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This may be a dumb question but hopefully somebody here can make me 'get it' when it comes to the stock market. Full disclosure, I've never taken any finance classes and short of balancing a checkbook the whole accounting thing makes no sense to me.

I understand a company selling stocks to raise money for expansion, etc. and then they want to keep the stock holders happy but other than the board of directors cleaning out the upper management (I really get the CEO's obsession with stock prices)... why does a company's stock price have such an important influence?

I guess management doesn't want the company sold and/or losing their huge compensation packages but what other impact does stock price really have? The stock price could be at zero and the company would still be profitable assuming they have a product that is in demand and are able to sell it at a price that is more than their total costs. I am sure that a stock tanking would make having open lines of credit more difficult but even then, companies who's stock hasn't tanked turn around an file for bankruptcy protection when they can't (or don't want to... Trump) pay their bills so that seems stupid to me.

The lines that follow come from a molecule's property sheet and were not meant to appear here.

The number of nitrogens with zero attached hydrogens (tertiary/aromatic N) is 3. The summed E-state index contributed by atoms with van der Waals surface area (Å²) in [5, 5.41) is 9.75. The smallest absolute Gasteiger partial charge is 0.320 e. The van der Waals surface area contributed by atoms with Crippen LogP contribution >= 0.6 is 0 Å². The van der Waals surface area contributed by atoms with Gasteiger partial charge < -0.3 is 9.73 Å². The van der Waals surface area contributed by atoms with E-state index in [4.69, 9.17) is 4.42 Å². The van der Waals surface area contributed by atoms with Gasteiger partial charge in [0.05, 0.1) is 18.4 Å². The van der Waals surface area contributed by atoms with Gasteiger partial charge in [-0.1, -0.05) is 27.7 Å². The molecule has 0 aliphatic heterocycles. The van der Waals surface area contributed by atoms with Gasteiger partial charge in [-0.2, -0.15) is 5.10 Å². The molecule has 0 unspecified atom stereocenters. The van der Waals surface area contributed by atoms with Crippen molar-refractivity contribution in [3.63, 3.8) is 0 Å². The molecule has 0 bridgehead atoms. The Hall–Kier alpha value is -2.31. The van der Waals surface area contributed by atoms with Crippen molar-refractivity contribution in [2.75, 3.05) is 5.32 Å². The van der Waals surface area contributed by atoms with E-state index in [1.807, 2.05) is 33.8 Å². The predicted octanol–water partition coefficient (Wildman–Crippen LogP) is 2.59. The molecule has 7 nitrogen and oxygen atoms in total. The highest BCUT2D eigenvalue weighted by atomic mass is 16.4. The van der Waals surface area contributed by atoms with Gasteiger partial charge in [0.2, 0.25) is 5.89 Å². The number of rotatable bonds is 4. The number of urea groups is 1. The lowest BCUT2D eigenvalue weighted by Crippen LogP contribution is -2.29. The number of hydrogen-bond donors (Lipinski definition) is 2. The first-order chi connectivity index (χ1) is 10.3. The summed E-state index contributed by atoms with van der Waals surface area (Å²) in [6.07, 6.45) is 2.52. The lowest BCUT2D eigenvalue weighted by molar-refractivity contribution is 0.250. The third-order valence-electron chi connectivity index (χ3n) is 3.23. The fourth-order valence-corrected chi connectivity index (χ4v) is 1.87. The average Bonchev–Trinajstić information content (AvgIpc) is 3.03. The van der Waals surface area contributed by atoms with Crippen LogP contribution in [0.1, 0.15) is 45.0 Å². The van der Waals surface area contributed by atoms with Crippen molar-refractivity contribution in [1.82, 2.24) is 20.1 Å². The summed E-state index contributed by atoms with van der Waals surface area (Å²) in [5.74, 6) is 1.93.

The only thing I can really come back to with the stock market is that so much emphasis is put on a stock price because the people who make or lose money on how your company performs have the ability to hire, fire and pay the senior executives. It's all rich people exploiting a market and other people to make another buck. I'm not saying that only rich people have stocks but if you're in a position to put pressure on a CEO as a shareholder then you have a significant investment in the company's stocks and are extremely rich 99% of the time.

It's almost like selling stock is taking on a loan but instead of paying back the loan under defined terms, you give all the power to the people loaning you the money and taking on the risk by hoping they can eventually sell their shares for more than they paid (and of course you pay some of the loan back in dividends).